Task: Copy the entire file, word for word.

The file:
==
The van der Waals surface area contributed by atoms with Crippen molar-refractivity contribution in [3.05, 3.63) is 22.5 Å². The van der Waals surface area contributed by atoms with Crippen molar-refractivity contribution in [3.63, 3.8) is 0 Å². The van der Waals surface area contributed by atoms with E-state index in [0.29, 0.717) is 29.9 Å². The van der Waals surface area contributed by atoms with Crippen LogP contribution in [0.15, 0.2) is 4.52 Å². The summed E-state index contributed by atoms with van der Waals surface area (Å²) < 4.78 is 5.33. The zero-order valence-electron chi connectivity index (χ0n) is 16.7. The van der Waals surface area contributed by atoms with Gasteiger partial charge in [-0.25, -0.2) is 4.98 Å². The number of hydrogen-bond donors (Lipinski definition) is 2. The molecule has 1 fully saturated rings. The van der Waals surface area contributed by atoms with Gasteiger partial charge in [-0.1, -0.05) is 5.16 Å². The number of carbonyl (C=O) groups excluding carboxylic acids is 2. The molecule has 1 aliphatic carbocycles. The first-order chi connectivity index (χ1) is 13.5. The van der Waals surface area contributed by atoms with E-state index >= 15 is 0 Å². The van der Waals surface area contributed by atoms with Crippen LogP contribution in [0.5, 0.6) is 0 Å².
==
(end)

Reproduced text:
The van der Waals surface area contributed by atoms with Crippen molar-refractivity contribution in [3.05, 3.63) is 22.5 Å². The van der Waals surface area contributed by atoms with Crippen molar-refractivity contribution in [3.63, 3.8) is 0 Å². The van der Waals surface area contributed by atoms with E-state index in [0.29, 0.717) is 29.9 Å². The van der Waals surface area contributed by atoms with Crippen LogP contribution in [0.15, 0.2) is 4.52 Å². The summed E-state index contributed by atoms with van der Waals surface area (Å²) < 4.78 is 5.33. The zero-order valence-electron chi connectivity index (χ0n) is 16.7. The van der Waals surface area contributed by atoms with Gasteiger partial charge in [-0.25, -0.2) is 4.98 Å². The number of hydrogen-bond donors (Lipinski definition) is 2. The molecule has 1 fully saturated rings. The van der Waals surface area contributed by atoms with Gasteiger partial charge in [-0.1, -0.05) is 5.16 Å². The number of carbonyl (C=O) groups excluding carboxylic acids is 2. The molecule has 1 aliphatic carbocycles. The first-order chi connectivity index (χ1) is 13.5. The van der Waals surface area contributed by atoms with E-state index >= 15 is 0 Å². The van der Waals surface area contributed by atoms with Crippen LogP contribution in [0.5, 0.6) is 0 Å².